F. Jouan in ed. Budé VIII. 2.487–513; R. Falcetto, Euripide. Palamede (Alessandria, 2002); C. Collard in SFP II.92–103.
Jouan (1966), 339–63; F. Stoessl, Wiener Studien 79 (1966), 93–101; Webster 174–6; G. Koniaris, HSCP 77 (1973), 87–92; M. Szarmach, Eos 63 (1975), 249–71; R. Scodel, The Trojan Trilogy of Euripides (Göttingen, 1980), 43–54; Aélion (1983), I.47–59; Gantz 603–8; S. Woodford, JHS 114 (1994), 164–9 and LIMC VII.i.145–9 ‘Palamedes’; D. Sutton, Two Lost Plays of Euripides (New York, 1984), 111–55; W. Luppe, APF 50 (2004), 217–8; R. Kannicht in A. Bierl (ed.), Antike Literatur in neuer Deutung. Festschrift für J. Latacz (Munich–Leipzig, 2004), 196–7; J. L. L. Cruces, Philologus 149 (2005), 158–61.
Palamedes the son of Nauplius the Argonaut was a human counterpart of the intellectual and inventive god Prometheus who gave men many skills; he became a byword for cleverness (Aristophanes, Frogs 1451 = test. iv; F 588). He was one of the Greeks at Troy, having unmasked the madness which Odysseus pretended in order to avoid going there (Cypria F 19 West); with his invention of writing and numbering, and of board games, he helped the Greeks organize their food supplies (Sophocles, Nauplius F *432, Plato, Republic 522d = test. *vi below; cf. F 578) and prevent boredom when they were held back at Aulis (Sophocles,
Palamedes F 479 and Nauplius F 429; Gorgias, Palamedes 30). His resulting popularity added jealousy to Odysseus’ resentment (Xenophon, Memorabilia 4.2.33 = test. *vb), and his ridicule of Agamemnon’s leadership (test. *vi, cf. F 581) won enmity from him as well. Together with Diomedes these two destroyed Palamedes—by drowning according to early myth (Cypria F 27West), but through a ‘stratagem’ of Odysseus in the version developed by 5th c. tragedy (Polyaenus = test. *va below, cf. test. *vi; Kannicht [bibl. above], 197). They accused him of negotiating treacherously with Priam of Troy, for a reward of gold; they planted both gold and a forged letter to incriminate him, and ‘found’ both of these themselves; and Palamedes was summarily arraigned and stoned to death. This story is fullest in the Scholia on Euripides, Orestes 432; there are different details in Hyginus, Fab. 105, cf. Apollodorus, Epitome 3.8. Odysseus’ destruction of Palamedes is grimly recalled in Euripides, Philoctetes F 789d.(8)–(9); cf. also Virgil, Aeneid 2.81–5.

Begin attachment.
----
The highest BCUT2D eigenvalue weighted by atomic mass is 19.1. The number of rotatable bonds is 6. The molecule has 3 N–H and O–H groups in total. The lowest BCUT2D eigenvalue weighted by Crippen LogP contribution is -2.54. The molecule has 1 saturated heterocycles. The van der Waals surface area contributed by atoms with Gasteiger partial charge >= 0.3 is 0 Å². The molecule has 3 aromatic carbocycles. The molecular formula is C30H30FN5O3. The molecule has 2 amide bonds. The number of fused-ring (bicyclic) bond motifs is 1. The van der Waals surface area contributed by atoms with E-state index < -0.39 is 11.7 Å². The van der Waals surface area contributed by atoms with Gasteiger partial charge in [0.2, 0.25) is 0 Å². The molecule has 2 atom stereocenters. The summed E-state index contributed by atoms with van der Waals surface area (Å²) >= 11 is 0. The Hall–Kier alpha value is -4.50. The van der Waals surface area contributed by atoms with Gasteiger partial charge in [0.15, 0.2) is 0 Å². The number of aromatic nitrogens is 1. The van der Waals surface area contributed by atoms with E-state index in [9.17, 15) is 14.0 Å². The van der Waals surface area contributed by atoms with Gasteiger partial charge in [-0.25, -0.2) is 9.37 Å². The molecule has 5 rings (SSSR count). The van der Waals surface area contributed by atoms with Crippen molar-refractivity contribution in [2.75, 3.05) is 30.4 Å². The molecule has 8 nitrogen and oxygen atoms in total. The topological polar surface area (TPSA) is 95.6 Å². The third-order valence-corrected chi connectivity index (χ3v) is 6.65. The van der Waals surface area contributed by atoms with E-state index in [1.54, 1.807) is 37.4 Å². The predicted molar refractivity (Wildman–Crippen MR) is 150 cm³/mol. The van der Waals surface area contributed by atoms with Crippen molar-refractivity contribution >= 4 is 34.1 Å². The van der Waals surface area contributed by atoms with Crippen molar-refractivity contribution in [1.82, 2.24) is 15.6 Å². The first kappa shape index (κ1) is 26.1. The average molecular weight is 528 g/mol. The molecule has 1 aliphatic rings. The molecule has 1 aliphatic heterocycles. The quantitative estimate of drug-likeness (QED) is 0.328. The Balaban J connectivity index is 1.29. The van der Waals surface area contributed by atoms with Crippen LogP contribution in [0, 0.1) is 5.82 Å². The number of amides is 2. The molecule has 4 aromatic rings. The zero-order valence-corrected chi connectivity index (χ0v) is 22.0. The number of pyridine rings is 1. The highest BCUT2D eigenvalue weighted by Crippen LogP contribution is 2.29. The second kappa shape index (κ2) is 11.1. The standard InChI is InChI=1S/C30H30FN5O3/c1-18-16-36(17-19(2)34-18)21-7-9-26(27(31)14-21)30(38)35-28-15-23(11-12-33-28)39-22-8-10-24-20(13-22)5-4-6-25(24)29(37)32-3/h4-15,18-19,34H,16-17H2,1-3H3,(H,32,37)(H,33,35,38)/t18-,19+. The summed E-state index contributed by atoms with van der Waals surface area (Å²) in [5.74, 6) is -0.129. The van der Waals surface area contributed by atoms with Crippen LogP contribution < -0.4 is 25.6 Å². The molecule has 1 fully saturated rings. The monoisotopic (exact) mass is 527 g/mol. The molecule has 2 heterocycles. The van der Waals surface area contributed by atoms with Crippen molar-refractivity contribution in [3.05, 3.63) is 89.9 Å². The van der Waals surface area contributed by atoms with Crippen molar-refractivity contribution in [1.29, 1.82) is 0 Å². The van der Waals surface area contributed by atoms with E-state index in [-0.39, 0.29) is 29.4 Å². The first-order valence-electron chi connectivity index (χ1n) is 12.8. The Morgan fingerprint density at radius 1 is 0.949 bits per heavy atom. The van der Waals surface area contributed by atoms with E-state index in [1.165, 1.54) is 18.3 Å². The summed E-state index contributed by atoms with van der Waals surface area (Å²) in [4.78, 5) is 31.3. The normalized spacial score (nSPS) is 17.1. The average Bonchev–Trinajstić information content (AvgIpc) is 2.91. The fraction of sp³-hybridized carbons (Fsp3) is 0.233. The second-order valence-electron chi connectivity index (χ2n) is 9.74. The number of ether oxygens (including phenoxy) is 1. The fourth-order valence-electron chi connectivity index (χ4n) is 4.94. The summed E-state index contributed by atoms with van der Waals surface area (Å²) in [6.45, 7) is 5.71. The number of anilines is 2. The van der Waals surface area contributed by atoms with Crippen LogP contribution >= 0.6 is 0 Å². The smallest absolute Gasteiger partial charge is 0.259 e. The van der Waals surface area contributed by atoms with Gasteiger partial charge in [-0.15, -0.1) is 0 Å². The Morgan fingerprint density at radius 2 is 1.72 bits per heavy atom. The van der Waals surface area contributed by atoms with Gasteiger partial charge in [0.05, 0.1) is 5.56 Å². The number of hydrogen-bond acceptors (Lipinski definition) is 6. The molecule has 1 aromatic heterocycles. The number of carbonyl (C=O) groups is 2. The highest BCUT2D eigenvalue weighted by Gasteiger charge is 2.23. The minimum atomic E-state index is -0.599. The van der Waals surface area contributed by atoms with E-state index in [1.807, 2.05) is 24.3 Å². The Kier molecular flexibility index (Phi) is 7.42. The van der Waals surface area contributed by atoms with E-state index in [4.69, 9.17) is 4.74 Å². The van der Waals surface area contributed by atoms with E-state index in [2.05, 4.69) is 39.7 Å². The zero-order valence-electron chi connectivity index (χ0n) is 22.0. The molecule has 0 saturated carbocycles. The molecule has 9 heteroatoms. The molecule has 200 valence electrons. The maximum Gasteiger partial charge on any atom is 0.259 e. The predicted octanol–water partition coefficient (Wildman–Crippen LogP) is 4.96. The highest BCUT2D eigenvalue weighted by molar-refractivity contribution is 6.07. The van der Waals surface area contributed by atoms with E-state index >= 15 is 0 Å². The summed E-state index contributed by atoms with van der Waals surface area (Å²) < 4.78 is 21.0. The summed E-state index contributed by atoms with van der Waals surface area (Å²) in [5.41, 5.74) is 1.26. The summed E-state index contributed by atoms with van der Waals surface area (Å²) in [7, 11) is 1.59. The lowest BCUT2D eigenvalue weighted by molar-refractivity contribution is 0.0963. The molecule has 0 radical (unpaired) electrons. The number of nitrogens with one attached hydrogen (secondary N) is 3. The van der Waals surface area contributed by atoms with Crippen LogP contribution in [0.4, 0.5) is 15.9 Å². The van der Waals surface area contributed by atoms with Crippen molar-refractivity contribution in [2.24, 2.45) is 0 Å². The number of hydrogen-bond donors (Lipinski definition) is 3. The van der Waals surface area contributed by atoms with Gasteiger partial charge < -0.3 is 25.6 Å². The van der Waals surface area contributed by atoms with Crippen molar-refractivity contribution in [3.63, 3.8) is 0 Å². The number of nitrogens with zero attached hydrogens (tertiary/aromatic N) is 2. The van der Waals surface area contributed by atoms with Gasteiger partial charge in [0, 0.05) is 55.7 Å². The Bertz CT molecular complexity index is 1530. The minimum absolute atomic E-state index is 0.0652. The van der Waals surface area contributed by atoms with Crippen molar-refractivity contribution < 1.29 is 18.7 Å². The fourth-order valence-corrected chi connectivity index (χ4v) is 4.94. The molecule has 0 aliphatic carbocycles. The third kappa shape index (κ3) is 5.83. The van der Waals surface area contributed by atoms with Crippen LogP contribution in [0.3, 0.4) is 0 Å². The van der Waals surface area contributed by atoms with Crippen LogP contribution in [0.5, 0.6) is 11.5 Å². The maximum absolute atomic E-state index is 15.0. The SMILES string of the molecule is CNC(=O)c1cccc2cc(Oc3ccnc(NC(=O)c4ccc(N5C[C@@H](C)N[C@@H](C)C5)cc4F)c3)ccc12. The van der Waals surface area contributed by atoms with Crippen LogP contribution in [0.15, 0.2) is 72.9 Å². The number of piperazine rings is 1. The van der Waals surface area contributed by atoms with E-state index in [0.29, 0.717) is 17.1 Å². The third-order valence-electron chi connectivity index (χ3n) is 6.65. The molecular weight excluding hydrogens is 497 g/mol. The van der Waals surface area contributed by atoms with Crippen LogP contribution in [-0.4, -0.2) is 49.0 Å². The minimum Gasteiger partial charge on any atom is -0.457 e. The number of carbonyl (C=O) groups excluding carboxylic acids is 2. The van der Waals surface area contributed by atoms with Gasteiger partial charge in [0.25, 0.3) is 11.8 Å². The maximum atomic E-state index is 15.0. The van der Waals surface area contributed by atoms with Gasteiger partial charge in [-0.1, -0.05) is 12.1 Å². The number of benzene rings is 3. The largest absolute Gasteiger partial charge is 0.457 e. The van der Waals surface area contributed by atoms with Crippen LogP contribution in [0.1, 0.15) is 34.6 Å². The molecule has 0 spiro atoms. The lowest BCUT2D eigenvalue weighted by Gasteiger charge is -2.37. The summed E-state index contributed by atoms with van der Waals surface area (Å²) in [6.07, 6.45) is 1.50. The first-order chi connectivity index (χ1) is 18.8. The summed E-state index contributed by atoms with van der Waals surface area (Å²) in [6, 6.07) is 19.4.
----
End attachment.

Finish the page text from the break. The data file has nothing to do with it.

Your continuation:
Palamedes’ story continued, however. He had been accompanied to Troy by his brother Oeax, who after his death sent a message to their father Nauplius back in Greece. Nauplius came to Troy and threatened Agamemnon with vengeance. This continuation was in Aeschylus’ Palamedes (F 191) and Sophocles’ Nauplius (P. Oxy. 3653 fr. 1.4–5 in TrGF 42.756, cf. F 431, 433); it stands also in the Scholia on Orestes (above), and Nauplius’ presence at Troy in Euripides’ play now appears to be confirmed by an unpublished Michigan papyrus hypothesis (Luppe in bibl. above); cf. also F 588a for Oeax, who the papyrus says was thrown into the sea by the Greeks but rescued by the Nereids. Such an ending for the play had long ago been suggested by Stoessl (1966).